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Saturday - December 15, 2018

In my view, the Christian religion is the most important and one of the first things in which all children, under a free government ought to be instructed... No truth is more evident to my mind than that the Christian religion must be the basis of any government intended to secure the rights and privileges of a free people.
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1828 Noah Webster Dictionary
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1828.mshaffer.comWord [jet]

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jet

JET, n. [L. gagates.] A solid, dry, black,inflammable fossil substance, harder than asphalt, susceptible of a good polish, and glossy in its fracture, which is conchoidal or undulating. It is found not in strata or continued masses, but in unconnected heaps. It is wrought into toys, buttons, mourning jewels, &c.

Jet is regarded as a variety of lignite, or coal originating in wood.

JET, n. [L. jactus.]

1. A spout, spouting or shooting of water; a jet d'eau.

2. A yard. Tusser. Drift; scope. [Not in use or local.]

JET, v.i. [See the Noun.] To shoot forward; to shoot out; to project; to jut; to intrude.

1. To strut; to throw or toss the body in haughtiness.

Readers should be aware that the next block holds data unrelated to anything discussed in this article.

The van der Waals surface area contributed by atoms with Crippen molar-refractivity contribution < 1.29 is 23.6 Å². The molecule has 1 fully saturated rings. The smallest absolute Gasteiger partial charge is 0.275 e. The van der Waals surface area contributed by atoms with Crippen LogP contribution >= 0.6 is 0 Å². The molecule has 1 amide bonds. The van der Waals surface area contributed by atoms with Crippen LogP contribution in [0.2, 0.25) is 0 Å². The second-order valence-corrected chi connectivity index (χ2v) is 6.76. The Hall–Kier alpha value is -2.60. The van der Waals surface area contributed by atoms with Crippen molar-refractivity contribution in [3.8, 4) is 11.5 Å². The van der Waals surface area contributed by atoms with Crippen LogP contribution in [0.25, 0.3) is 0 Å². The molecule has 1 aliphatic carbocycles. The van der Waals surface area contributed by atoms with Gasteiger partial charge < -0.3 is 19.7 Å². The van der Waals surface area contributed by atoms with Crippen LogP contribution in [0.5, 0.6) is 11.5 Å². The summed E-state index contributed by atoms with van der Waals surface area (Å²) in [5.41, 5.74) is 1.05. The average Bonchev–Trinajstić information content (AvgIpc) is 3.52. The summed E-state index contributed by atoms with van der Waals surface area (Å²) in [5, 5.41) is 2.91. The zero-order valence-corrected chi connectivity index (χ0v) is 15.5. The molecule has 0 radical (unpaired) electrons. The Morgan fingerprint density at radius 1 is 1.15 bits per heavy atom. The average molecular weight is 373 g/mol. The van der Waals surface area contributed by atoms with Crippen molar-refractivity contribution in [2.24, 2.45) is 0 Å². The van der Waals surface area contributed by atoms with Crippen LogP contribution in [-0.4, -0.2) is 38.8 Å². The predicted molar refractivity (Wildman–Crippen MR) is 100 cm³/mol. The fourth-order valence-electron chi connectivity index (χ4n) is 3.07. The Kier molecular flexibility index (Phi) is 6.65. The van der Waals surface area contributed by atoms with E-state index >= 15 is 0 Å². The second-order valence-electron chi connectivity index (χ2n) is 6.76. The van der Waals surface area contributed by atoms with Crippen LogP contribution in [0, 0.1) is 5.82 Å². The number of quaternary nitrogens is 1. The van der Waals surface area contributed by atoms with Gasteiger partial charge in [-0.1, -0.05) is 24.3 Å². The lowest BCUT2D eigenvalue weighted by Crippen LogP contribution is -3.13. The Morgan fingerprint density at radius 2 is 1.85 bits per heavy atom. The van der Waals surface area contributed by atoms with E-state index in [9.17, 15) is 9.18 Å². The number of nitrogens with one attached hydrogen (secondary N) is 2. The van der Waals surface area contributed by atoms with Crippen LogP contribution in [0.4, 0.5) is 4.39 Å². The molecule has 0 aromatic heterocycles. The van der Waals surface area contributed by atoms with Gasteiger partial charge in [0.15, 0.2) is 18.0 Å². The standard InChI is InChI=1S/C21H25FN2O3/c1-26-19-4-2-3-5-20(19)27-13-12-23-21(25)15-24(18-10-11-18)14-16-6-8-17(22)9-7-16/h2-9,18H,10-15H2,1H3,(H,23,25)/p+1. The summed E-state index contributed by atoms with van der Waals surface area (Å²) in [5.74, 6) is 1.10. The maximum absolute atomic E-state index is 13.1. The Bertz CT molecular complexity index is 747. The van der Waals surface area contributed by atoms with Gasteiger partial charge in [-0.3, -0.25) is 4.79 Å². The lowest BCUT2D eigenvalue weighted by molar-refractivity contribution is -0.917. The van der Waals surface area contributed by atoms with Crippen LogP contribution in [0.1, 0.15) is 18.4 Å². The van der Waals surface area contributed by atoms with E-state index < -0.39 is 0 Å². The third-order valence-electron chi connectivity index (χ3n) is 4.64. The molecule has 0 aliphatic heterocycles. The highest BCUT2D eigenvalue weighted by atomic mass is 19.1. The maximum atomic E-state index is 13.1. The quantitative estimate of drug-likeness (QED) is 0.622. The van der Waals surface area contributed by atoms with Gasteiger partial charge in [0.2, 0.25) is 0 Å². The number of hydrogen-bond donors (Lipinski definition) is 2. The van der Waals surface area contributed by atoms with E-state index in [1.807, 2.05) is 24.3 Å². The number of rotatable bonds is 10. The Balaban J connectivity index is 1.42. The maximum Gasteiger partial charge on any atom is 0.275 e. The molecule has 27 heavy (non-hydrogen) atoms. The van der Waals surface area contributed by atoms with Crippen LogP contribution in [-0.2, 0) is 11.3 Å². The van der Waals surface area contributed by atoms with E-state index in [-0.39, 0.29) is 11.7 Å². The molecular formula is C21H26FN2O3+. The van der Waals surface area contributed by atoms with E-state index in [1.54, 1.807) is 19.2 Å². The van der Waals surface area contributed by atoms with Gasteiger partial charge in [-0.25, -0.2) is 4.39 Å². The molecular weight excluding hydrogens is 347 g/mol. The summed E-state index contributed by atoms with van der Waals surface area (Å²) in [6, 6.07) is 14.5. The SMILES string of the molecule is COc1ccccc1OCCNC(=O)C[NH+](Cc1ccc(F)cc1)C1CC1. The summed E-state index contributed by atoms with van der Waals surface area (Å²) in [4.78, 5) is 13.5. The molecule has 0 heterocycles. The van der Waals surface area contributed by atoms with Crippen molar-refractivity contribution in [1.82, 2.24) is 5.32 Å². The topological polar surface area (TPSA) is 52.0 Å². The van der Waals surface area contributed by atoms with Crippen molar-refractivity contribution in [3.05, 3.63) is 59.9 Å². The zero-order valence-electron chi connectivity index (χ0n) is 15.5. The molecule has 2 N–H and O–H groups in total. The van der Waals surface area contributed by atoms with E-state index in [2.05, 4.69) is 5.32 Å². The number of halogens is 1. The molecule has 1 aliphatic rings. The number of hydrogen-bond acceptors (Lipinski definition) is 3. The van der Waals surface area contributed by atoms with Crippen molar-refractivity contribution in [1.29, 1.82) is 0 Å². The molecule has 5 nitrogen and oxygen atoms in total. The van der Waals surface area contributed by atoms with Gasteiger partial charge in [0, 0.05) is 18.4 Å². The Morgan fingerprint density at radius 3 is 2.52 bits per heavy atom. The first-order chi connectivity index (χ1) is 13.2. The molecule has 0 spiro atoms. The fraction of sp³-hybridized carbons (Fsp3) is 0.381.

2. To jerk; to jolt; to be shaken.

[This orthography is rarely used. See Jut.]



Evolution (or devolution) of this word [jet]

1828 Webster1844 Webster1913 Webster

JET, n. [L. gagates.] A solid, dry, black,inflammable fossil substance, harder than asphalt, susceptible of a good polish, and glossy in its fracture, which is conchoidal or undulating. It is found not in strata or continued masses, but in unconnected heaps. It is wrought into toys, buttons, mourning jewels, &c.

Jet is regarded as a variety of lignite, or coal originating in wood.

JET, n. [L. jactus.]

1. A spout, spouting or shooting of water; a jet d'eau.

2. A yard. Tusser. Drift; scope. [Not in use or local.]

JET, v.i. [See the Noun.] To shoot forward; to shoot out; to project; to jut; to intrude.

1. To strut; to throw or toss the body in haughtiness.

2. To jerk; to jolt; to be shaken.

[This orthography is rarely used. See Jut.]

JET, n.1 [D. git; Fr. jayet; L. gagates.]

A solid, dry, black, inflammable fossil substance, harder than asphalt, susceptible of a good polish, and glossy in its fracture, which is conchoidal or undulating. It is found not in strata or continued masses, but in unconnected heaps. It is wrought into toys, buttons, mourning jewels, &c. – Nicholson. Encyc. Jet is regarded as a variety of lignite, or coal originating in wood. – Haüy. Cleaveland.


JET, n.2 [Fr. jet, It. getto, a cast; probably from L. jactus, whence Fr. jetter, It. gettare, to throw.]

  1. A spout, spouting or shooting of water; a jet d'eau.
  2. A yard. – Tusser.
  3. Drift; scope. [Not in use, or local.]

JET, v.i. [See the noun.]

  1. To shoot forward; to shoot out; to project; to jut; to intrude. – Shak.
  2. To strut; to throw or toss the body in haughtiness. – Shak.
  3. To jerk; to jolt; to be shaken. – Wiseman. [This orthography is rarely used. See Jut.]

Jet
  1. Same as 2d Get.

    [Obs.] Chaucer.
  2. A variety of lignite, of a very compact texture and velvet black color, susceptible of a good polish, and often wrought into mourning jewelry, toys, buttons, etc. Formerly called also black amber.